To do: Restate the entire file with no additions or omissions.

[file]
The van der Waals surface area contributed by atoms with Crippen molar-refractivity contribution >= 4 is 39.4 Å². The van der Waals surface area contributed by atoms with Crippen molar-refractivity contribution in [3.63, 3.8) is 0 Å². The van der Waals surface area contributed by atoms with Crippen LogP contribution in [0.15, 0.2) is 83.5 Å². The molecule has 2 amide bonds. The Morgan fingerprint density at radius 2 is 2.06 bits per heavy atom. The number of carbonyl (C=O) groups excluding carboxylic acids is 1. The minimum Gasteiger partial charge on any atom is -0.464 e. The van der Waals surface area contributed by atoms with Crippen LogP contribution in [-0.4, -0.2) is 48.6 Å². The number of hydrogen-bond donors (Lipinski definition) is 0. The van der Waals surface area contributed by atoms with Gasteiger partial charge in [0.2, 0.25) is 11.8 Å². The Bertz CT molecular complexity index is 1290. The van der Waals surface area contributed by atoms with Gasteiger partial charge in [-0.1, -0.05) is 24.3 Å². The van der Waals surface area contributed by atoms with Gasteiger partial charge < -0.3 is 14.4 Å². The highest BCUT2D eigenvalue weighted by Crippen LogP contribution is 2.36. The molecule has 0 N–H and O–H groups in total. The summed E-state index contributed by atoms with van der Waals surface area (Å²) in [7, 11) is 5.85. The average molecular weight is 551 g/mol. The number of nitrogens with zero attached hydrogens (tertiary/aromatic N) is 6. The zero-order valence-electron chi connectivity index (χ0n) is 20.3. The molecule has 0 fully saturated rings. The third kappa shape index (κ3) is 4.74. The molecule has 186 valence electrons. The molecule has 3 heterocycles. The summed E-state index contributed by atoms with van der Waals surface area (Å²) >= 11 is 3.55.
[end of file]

The van der Waals surface area contributed by atoms with Crippen molar-refractivity contribution >= 4 is 39.4 Å². The van der Waals surface area contributed by atoms with Crippen molar-refractivity contribution in [3.63, 3.8) is 0 Å². The van der Waals surface area contributed by atoms with Crippen LogP contribution in [0.15, 0.2) is 83.5 Å². The molecule has 2 amide bonds. The Morgan fingerprint density at radius 2 is 2.06 bits per heavy atom. The number of carbonyl (C=O) groups excluding carboxylic acids is 1. The minimum Gasteiger partial charge on any atom is -0.464 e. The van der Waals surface area contributed by atoms with Crippen LogP contribution in [-0.4, -0.2) is 48.6 Å². The number of hydrogen-bond donors (Lipinski definition) is 0. The van der Waals surface area contributed by atoms with Gasteiger partial charge in [0.2, 0.25) is 11.8 Å². The Bertz CT molecular complexity index is 1290. The van der Waals surface area contributed by atoms with Gasteiger partial charge in [-0.1, -0.05) is 24.3 Å². The van der Waals surface area contributed by atoms with Gasteiger partial charge < -0.3 is 14.4 Å². The highest BCUT2D eigenvalue weighted by Crippen LogP contribution is 2.36. The molecule has 0 N–H and O–H groups in total. The summed E-state index contributed by atoms with van der Waals surface area (Å²) in [7, 11) is 5.85. The average molecular weight is 551 g/mol. The number of nitrogens with zero attached hydrogens (tertiary/aromatic N) is 6. The zero-order valence-electron chi connectivity index (χ0n) is 20.3. The molecule has 0 fully saturated rings. The third kappa shape index (κ3) is 4.74. The molecule has 186 valence electrons. The molecule has 3 heterocycles. The summed E-state index contributed by atoms with van der Waals surface area (Å²) >= 11 is 3.55.